Thursday, June 27, 2002


(Received via e-mail) NEW YORK, NY June 27, 2002--Reflecting the special interest orientation of the Internet, young adults have thousands of favorite Web sites according to the Zandl Group, a New York-based trends research firm.

By category, the favorite web sites of young adults, ages 18-24:

Search Engines/Portals 15%
Sports 11%
Entertainment/News 9%
Porn/Fetish 9%
Sophomoric 9%
Shopping/Auction 8%
Community 5%
Cars 5%
Games 3%

Entertainment/News 26%
Community 21%
Shopping/Auction 10%
Search Engines/Portals 9%
Games 4%
Sports 2%

Source: 1000 young adults, ages 18-24, who are members of the
Zandl Group Consumer Panel, a nationwide network of
3000 young people between the ages of 8 and 24.


Based on their favorite Web sites, many guys approach the Internet as a
source of adventure, mischief and information. For girls, it's more about
community, gossip and shopping. For girls in search of community, for
example, it can be about staying connected (e.g., family ties
(e.g., ethnic identity (e.g. or even getting
married (e.g.


Nearly one in five guys admitted that his favorite Web site was devoted to
porn or sophomoric humor (and traffic to these sites indicates that many
more are joining them in their transgressions). When some guys should be
working or studying, they may be found at:

"Babes have always been a sure-fire way to catch the young male eye, which
is why they remain a fixture in advertising and promotions," noted Irma
Zandl, president. "But to catch the attention of guys accustomed to the
uncensored titillation in cyberspace, the approach will have to become more
hardcore. A bikini will no longer be enough."

ABOUT: The Zandl Group provides trend analysis and
marketing direction for businesses and advertising agencies
including The Coca-Cola Company, Bacardi-Martini,
General Motors, Bath & Body Works and BBDO. The
Zandl Group also publishes THE HOT SHEET, a bimonthly
trend report covering developments in the youth market,
including lifestyle, entertainment, fashion and food/beverages.

Len Stein 212.777.4350

Friday, June 21, 2002

"Keep On Plugging Jared!":

We wish we had a dollar for every time Jared Stern, gossip columnist of the New York Post mentions his guy pal Paolo Zampolli in one of his columns. Today on Jared writes all about some "bitter feud between outspoken ID Models mogul Paolo Zampolli and powerful Pier 59 studios head Federico Pignatelli." And after some boring and confusing explanation why the feud may or may not be settled, Jared finds a perfect place to slip in the plug that ID Models are regularly booked by Conde Nast, Hearst, Victoria's Secret, Patrick DeMarchelier and Peter Lindbergh. Jared then gives Paolo Zampolli and his agency a third plug in the same article. This one is about Zampolli's agency's top model Ana Hickmann being booked for the Victoria's Secret's new Very Sexy TV commercial.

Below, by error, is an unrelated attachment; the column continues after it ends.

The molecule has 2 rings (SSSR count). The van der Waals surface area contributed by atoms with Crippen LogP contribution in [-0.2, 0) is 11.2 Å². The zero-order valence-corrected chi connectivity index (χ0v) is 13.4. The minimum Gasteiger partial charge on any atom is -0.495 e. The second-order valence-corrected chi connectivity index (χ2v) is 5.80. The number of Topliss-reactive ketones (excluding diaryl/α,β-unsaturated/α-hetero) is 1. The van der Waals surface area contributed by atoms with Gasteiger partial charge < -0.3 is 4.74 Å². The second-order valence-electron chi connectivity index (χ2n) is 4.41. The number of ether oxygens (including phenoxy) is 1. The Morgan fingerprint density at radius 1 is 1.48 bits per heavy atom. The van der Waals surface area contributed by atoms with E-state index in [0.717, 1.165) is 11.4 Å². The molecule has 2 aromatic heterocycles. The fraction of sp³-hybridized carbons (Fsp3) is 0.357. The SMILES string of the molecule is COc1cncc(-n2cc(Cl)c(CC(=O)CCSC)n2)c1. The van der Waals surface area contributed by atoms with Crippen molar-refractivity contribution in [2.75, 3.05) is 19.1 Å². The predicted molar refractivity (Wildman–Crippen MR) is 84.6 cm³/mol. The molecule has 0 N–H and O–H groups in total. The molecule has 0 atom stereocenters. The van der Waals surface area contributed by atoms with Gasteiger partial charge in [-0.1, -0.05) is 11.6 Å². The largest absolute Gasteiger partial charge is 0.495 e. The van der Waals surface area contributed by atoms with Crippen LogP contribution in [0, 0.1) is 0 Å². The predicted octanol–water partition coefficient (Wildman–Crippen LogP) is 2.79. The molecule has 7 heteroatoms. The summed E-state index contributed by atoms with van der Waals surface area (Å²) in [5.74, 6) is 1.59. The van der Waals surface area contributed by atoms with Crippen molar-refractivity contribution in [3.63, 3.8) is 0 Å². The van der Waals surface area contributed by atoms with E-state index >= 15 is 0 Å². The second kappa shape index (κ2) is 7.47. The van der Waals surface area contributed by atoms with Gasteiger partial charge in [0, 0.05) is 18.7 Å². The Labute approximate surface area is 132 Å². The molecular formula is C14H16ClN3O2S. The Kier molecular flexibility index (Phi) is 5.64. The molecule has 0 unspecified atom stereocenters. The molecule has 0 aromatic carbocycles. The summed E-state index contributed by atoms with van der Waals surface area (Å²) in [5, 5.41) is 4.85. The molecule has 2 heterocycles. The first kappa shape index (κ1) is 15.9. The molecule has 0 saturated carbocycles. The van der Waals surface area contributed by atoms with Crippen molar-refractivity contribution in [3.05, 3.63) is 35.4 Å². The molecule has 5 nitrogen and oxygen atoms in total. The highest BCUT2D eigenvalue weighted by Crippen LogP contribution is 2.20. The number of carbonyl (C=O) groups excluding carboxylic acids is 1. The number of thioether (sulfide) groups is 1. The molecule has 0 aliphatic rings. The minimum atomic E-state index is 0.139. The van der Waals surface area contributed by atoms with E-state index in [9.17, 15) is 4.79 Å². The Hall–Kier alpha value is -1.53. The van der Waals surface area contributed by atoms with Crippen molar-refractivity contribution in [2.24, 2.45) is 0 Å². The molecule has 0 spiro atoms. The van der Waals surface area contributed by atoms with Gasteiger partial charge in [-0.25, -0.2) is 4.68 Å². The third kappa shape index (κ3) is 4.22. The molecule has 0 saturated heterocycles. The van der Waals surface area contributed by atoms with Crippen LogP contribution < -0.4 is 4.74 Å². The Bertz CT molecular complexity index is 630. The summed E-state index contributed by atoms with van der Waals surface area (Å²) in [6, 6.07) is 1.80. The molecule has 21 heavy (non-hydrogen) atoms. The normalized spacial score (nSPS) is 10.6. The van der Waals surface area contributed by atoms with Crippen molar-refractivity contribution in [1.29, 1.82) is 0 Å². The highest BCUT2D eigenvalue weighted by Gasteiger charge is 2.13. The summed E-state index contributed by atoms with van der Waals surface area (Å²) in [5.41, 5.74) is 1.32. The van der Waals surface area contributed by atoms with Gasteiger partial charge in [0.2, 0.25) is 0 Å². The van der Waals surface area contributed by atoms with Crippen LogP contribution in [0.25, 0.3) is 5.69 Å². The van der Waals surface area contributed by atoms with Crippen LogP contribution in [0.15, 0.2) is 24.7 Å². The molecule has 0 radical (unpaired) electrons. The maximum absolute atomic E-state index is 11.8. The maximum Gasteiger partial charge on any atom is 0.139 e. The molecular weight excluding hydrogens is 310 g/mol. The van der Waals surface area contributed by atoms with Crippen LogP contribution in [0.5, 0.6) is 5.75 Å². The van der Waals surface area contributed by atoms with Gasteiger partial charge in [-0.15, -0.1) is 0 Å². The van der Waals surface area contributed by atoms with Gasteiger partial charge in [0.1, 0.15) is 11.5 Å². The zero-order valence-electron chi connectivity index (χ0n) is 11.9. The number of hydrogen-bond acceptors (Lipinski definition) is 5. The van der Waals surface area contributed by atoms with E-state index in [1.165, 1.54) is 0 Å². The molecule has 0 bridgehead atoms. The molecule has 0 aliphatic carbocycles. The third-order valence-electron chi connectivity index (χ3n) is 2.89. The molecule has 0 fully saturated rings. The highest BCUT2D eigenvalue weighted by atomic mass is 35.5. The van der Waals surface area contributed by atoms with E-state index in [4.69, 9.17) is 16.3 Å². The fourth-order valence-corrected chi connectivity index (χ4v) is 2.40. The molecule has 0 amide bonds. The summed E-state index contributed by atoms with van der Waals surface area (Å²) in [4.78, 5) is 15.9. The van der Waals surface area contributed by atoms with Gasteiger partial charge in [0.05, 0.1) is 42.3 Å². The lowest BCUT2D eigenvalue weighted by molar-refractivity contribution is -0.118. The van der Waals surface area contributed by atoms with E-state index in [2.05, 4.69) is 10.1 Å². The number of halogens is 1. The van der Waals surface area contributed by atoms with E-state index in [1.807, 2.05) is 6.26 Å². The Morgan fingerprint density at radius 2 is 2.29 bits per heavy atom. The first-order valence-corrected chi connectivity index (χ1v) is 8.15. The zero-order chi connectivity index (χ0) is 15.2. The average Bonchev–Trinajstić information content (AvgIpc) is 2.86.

We have nothing against giving a friend a plug now and then. But the amount of plugs Stern has given Zampolli begins to call into question the "integrity" of the column and the columnist.

Thursday, June 20, 2002 Wins 2002 'Webby Award':

New York based fashion website has won this year's 'Webby Award' in the fashion category. has long considered this site to have the best original fashion editorial spreads of any fashion site on the web. has gradually gained recognition for not only stunning fashion & beauty imagery, but for a highly sophisticated site design. It is particularly interesting that Zoozoom's editorial does not need to be bolstered with the usual celebrity gossip, blind items, scandal or recycled news content that other fashion sites seem so obsessed with these days.

Congratulations Kelly and Mak for a job well done!
Suffering for Beauty

Last week, Cathy Horyn reported on the success of Tom Ford's Mombasa bag for YSL, one of the most sought after handbags of this season. Editors were reportedly given the trophy by Tom personally, and it has been seen dangling from shoulders of many of the 'best dressed'. Well, there's a flip side to this, giving the term 'suffer for beauty' new meaning.

I recently spotted a Mombasa- clad fashion plate neighbor, who always carries the season's must have bag, and she looked contorted in pain. It seems the bag is not only heavy, but the horn handle, which is primarly what sets it apart, functions as a 'torture' device as it perches on your shoulder blade. Ouch! She claims as soon as she finds a buyer, the bag is history.....
CBS to Sponsor and Broadcast Next Victoria's Secret Show

(photo: Randy Brooke for

FROM LOS ANGELES (Source: Reuters) -
The CBS network has made a deal to broadcast a prime-time special next fall built around the annual fashion show presented by lingerie retailer Victoria's Secret, a CBS spokesman said Wednesday.

The show on ABC last November drew strong ratings but sparked protests from feminist groups and viewer complaints to the Federal Communications Commission. The FCC later ruled that the ABC special did not breach the government's decency standards, but the ABC network reportedly passed on a repeat performance.

Details of the program are not final yet, but plans call for a one-hour hosted telecast from New York featuring performances by major musical acts, a network spokesman said. No specific date for the special has been set, but CBS reportedly is considering the show for the November ratings "sweeps."

Wednesday, June 19, 2002

Eggheads on Fashion: MIT Sloan alumni on business clothing trends: "All downhill since the loin cloth"

CAMBRIDGE, Mass., June 19, 2002 (Press Release) -- MIT Sloan School of Management alumni split right down the fashion runway when it comes to picking the worst trend in business clothing. 46% identified the trend toward casual dress in the workplace while 43% said a return to formal business attire was the worst trend.

"Casual clothing blurs the distinctions between levels of the organization and erodes the incentive to climb the organizational ladder," said Jeffrey Johnson, SM '85.

But another respondent said the worst business clothing trend was "business suits and neck ties - doctors don't need them to gain respect, so why do other professions?"

The survey, which was conducted in connection with the MIT Sloan's 50th anniversary, drew more than 600 e-mail responses from across the world and from alumni in a wide range of business sectors. About half the respondents graduated between 1950 and 1990, while half left Sloan since 1991. About 20 percent were women.

Some alumni wished the clothing gods would just make up their minds.